The critical buzz on No Reservations and Arctic Tale.

Highlights from the week in criticism.
July 27 2007 1:34 PM

Dinner and a … Zzzzzz

The critical buzz on No Reservations and Arctic Tale.

No Reservations
Catherine Zeta-Jones in No Reservations

No Reservations (Warner Bros.). Critics serve up half-baked kitchen puns in a vain attempt to write anything interesting about this by-the-numbers romantic comedy, a remake of the German Mostly Martha. The plot: A charming orphan (Little Miss Sunshine's Abigail Breslin) and a new co-worker (Aaron Eckhart) disturb the Teutonic order of chef Catherine Zeta-Jones' cheerless life (and West Village kitchen); together, the two melt her heart. Entertainment Weekly's Lisa Schwarzbaum pouts, "A familiar dish doesn't have to be a bland one, but No Reservations … doesn't allow for the slightest grain of salt." The Washington Post hedges: " 'No Reservations' is not entirely objectionable nosh." But the sharpest critics were both bored and kinda mad. Carina Chocano offers another synopsis in the Los Angeles Time s: "Exhibits H through P in the ongoing case against Professional Lady, whose talent and success can only exist in inverse proportion to her personal happiness." (Buy tickets to No Reservations. Read Dana Stevens'review of No Reservations in Slate.)—July 27

Arctic Tale
Arctic Tale

Arctic Tale (Paramount Vantage). Spirited narration from Queen Latifah stitches years of nature documentary outtakes into a fictional narrative about a little polar bear, a little walrus, and big bad global warming. Critics agree the film is beautiful; they're less enthusiastic about the snarky script and fun-for-kids score. The Onion A.V. Club writes, "apart from the forcibly bright-eyed-and-bad-assed tone, Arctic Tale is a gorgeous film, full of astonishing footage." And the Village Voice calls the Disney-fied elements "a small price to pay for this stunningly photographed narrative documentary about a year in the endangered life of Arctic ice floe." Industry eye Variety also praises the craftsmanship: "Beth Spiegel's editing is the sharpest achievement here, with extremely smooth transitions connecting protagonists over great distances and sometimes time periods." (Buy tickets to Arctic Tale. Read Daniel Engber's analysis of Arctic Tale's green politics in Slate.)—July 27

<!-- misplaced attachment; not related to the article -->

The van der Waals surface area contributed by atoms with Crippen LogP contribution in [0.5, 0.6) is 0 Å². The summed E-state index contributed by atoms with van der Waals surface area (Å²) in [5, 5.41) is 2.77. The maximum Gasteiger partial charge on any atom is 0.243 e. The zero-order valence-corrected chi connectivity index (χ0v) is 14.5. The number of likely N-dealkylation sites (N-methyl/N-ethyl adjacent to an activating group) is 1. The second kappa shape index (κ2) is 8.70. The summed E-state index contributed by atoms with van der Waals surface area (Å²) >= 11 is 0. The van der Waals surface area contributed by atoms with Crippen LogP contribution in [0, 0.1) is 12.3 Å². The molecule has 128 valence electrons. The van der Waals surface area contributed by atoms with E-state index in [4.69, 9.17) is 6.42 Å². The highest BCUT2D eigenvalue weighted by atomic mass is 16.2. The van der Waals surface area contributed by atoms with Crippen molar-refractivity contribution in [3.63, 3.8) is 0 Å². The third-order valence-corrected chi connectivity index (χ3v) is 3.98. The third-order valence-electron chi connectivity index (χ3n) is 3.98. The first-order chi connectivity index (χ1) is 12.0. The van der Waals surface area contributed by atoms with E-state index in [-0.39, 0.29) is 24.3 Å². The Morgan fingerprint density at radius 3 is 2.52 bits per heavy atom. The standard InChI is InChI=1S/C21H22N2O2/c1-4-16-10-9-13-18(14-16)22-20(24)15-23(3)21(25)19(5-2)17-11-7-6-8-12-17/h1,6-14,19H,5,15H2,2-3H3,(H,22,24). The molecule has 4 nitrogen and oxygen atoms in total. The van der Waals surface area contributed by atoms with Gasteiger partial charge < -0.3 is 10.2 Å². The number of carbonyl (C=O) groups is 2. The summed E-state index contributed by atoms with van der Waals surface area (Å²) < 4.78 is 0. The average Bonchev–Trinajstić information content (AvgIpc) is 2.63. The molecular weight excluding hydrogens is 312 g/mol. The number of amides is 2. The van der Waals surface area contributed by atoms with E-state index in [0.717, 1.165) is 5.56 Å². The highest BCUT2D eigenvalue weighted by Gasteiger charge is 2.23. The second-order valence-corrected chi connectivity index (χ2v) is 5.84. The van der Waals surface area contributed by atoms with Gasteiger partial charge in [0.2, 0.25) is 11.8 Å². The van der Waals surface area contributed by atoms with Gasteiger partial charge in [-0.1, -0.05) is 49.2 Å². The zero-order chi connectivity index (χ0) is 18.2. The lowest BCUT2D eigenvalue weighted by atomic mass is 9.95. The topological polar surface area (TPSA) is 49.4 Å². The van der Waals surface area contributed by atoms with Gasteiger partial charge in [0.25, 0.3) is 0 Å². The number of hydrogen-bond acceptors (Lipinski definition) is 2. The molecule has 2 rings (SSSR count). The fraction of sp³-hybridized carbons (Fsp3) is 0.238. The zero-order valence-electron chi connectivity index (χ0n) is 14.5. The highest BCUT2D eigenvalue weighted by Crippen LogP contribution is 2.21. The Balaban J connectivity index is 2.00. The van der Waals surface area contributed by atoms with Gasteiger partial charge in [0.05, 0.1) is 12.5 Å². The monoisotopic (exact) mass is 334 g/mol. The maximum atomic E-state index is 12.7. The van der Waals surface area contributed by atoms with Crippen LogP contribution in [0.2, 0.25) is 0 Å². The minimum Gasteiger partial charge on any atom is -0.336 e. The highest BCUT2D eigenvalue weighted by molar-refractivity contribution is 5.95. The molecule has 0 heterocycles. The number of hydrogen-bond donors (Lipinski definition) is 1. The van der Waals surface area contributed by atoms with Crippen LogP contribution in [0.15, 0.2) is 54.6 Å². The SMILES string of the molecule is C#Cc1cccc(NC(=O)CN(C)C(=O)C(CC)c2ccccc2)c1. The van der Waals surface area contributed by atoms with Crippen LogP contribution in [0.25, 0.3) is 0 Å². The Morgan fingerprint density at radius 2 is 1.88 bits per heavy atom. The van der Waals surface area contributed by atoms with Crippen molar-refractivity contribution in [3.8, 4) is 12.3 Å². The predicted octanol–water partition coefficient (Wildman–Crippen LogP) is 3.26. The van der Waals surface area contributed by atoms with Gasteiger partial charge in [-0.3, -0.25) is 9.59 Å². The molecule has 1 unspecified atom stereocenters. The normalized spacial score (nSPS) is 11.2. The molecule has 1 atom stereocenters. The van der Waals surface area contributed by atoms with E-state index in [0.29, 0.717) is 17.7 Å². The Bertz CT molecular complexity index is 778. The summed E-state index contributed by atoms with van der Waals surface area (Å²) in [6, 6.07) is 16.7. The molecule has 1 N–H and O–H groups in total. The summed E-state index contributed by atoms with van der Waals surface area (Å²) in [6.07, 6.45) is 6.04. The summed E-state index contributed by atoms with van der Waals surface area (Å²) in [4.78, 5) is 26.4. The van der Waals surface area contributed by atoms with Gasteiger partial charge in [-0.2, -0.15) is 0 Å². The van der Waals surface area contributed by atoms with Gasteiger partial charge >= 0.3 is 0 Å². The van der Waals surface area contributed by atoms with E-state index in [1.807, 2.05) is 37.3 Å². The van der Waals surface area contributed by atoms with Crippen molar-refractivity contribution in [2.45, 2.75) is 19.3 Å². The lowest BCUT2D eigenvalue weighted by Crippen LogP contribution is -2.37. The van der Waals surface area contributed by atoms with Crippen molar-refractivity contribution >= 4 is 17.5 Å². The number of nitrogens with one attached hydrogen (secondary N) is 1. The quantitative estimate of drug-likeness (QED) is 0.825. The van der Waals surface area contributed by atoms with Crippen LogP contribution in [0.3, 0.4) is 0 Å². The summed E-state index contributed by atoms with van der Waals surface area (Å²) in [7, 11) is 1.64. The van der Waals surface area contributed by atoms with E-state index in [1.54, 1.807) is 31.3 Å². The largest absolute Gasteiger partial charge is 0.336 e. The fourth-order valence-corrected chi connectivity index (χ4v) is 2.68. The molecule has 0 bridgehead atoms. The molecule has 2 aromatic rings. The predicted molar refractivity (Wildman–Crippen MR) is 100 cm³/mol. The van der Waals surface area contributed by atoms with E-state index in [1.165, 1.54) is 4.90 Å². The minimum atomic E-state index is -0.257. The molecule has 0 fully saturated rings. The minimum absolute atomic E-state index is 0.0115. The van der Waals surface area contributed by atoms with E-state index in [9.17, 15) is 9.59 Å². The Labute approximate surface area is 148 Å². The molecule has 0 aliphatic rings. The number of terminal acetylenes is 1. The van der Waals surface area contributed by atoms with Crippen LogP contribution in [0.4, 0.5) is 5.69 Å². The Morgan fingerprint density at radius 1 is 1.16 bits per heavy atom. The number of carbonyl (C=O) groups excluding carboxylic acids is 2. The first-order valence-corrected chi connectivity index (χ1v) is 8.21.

The Simpsons Movie
Homer in The Simpsons Movie
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The Simpsons Movie (Fox). Most critics don't mind this 87-minute TV episode dressed up slightly for the wide screen, though a few aficionados were hoping for a redemptive miracle. (Compare Seattle Weekly's headline for Scott Foundas' review—"The Simpsons Movie: Eeeexcellent"—to the Associated Press hed: "The Simpsons Movie Not Exxxxxcellent." But most notable is many reviewers' decision to trot out misty-eyed praise one suspects they'd been stockpiling for news of the series' cancellation. A.O. Scott writes (in a review published early by the International Herald Tribune): "Let's keep things in perspective. The Simpsons is an inexhaustible repository of humor, invention and insight, an achievement without precedent or peer in the history of broadcast television, perhaps the purest distillation of the glories and failings of the United States ever conceived. The Simpsons Movie is, well, a movie." Bonus: Those who favored the "creative response" in social studies class shouldn't miss Kyle Smith's positive take in the New York Post, written as a one-act Simpsons script. Example: "COMIC BOOK GUY [:] … it falls short of classic status." (Buy tickets to The Simpson's Movie.)—July 26

We Got To Do Better (BET, premiered Wednesday at 10:30 p.m.). Under pressure from activists and advertisers, Black Entertainment Television made headlines earlier this week when it renamed its controversial program lampooning "ghetto" culture—which had been called Hot Ghetto Mess—two days before its premiere. The few critics who bothered to review the show saw bad TV, but little reason for a boycott. The St. Petersburg Times' Eric Deggans calls it "mostly mediocre"; the Associated Press compares it to "a reject reel from America's Funniest Videos," but doesn't find the compendium of stereotypes many feared: "There were no images of pimp-my-ride coffins, 5-foot-high lacquered hairdos, infants posing with 40-ounce bottles of beer, or pink-spandex outfits on a Mo'Nique-sized frame." Related: In an editor's letter posted to the Web site that inspired the series, creator Jam Donaldson defends her project: "I am just holding up a mirror to my community so don't blame me if you don't like your reflection"—prompting Richmond Times-Dispatch columnist Michael Paul Williams to respond: "Please. The black community has more mirrors than a fun house. That 'reflection' line is the same excuse rappers use for glorifying their violent and misogynistic lyrics for a profit." (Read Troy Patterson's take on BET's summer shows in Slate.)—July 26